How the Olofa won his shoes
This month, it is 59 years since Chief Obafemi Awolowo stepped down as the Premier of the defunct Western Region. He had been in power for eight giddy years, the first Yoruba person to preside over the affairs of most of the Yoruba country since the princes departed from Ile-Ife at the dawn of time. Even then a large swath of Yoruba territory were outside his purview, in the neither-land of Northern Nigeria and across the border in then Dahomey, now better known as the Benin Republic. Western Region also contained the ancient Kingdom of Benin, whose dynasty was founded by an Ife prince, and other nationalities now grouped in Edo and Delta States.
What was significant was that the West gained internal Self-Government in 1957 and Nigeria gained independence in 1960. Today that old West, ruled most efficiently by one Premier in Ibadan is now being governed by eight governors (Oyo, Osun, Ekiti, Ondo, Lagos, Edo, Delta and Ogun) with varying degrees of efficiency and success.
Awolowo was a towering figure in modern Nigerian history, more so in the history of the old Western Region and the now constituent states. Awo accomplished many great things. He changed our world. His impact was far-reaching and profound. When I started primary school in Okemesi in the 1960s, Awolowo was no longer the Premier. The man in the saddle was the highly gifted Chief Ladoke Akintola. Yet we were regarded as Omo Awolowo. Our school, Saint Andrew Anglican Primary School, Okemesi, was Ile-Iwe Awolowo. Thank God that was the era of leaders, not just politicians. If it were now, Akintola would have cancelled the Free Education Programme and replaced it with his own programme and people like us may have been stranded.
I never had the privilege of discussing with Papa Awo, but I have been lucky to talk to some of his associates. One still wonders why he had to leave the premiership of the West when there was so much left to be accomplished. In his valedictory speech to the Western Region House of Assembly, Ibadan on November 3, 1959, he explained why he had to leave for the Federal Capital of Lagos. “I have never had any doubts that the place for the leader of a nation-wide political organisation is the centre,” he said. “With the attainment of self-government by the Western Region in 1957 and the irrevocable promise of Independence for Nigeria on 1st October 1960, our objectives have been realised and my assignment in the Western Region is completely discharged.”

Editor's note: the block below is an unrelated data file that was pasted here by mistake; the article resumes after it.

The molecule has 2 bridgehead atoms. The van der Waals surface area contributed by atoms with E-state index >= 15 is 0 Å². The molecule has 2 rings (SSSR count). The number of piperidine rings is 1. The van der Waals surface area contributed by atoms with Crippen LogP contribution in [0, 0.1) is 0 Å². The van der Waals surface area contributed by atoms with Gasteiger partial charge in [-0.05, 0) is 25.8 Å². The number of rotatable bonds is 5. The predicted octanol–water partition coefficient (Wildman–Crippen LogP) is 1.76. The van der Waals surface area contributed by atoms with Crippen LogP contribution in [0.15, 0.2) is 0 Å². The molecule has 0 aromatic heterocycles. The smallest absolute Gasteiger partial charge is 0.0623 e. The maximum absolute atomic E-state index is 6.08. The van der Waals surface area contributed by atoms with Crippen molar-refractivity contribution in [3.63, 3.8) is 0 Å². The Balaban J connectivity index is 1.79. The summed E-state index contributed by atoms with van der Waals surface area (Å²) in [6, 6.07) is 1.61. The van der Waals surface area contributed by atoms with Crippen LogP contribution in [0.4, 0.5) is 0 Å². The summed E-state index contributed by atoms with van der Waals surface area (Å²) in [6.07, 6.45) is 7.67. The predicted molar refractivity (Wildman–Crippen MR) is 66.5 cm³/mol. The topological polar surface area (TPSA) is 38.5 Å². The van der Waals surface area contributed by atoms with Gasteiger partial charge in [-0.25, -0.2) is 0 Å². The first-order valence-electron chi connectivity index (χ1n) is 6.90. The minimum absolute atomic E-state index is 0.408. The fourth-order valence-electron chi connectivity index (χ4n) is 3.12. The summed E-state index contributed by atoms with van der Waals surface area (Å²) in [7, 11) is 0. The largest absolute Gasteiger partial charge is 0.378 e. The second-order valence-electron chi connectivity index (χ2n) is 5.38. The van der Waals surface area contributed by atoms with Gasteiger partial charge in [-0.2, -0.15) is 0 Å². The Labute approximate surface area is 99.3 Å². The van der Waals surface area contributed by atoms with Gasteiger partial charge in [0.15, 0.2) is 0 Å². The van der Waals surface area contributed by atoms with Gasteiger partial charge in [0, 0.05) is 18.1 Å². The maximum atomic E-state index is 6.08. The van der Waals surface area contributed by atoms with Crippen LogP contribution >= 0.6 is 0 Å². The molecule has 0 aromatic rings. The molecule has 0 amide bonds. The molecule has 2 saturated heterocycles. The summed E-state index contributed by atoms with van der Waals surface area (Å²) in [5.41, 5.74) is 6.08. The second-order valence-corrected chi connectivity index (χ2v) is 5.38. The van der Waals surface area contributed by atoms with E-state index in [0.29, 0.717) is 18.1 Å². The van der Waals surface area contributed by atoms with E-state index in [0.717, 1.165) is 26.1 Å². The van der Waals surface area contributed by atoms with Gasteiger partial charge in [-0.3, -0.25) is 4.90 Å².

Note that Awolowo was just 50 when he was retiring from the West.
There were issues that Awolowo believed could only be handled by players at the centre. One of it was the creation of new regions and boundary adjustments. For him, the boundary of the Western Region should be at the River Niger in the North for Awolowo and his partisans believed that those Yoruba of the North ought to be in the West. He also believed that even the Nupe, the Ebira and other ethnic groups south and west of the Niger have more in common with the Yoruba than the Hausa and Fulani of the North. He wanted the North split to at least three regions: Bornu, the Middle-Belt and the Hausa-Fulani Region. He was always critical of the “obnoxious feudal system imposed on the people by the Fulani aristocracy.” What he failed to acknowledge at that time was that that aristocracy, imposed by war in the 19th Century, had taken roots and become popular among the people.
What Awolowo would not accept was that the claim of the Northern leaders to part of Yoruba land has some historical basis. After the defeat of the Caliphate at the battle of Burmi in 1903, the British commander, Colonel Frederick Lugard, had reached an agreement with the defeated Fulani rulers that they would help them maintain control over their territories including those occupied by non-Hausa people. In the 19th Century, a Fulani man had led a coup against the Yoruba ruler of Ilorin, killing the Are Ona Kakanfo, and igniting a revolt that ultimately led to the collapse of Oyo Empire. With the coming of the British conqueror now, the Ilorin emirate laid claim to a large swath of the Yoruba country including Offa, Ogbomoso, the whole of Ekiti, Ila-Orangun and Kabba. The British backed that claim and tried to implement it.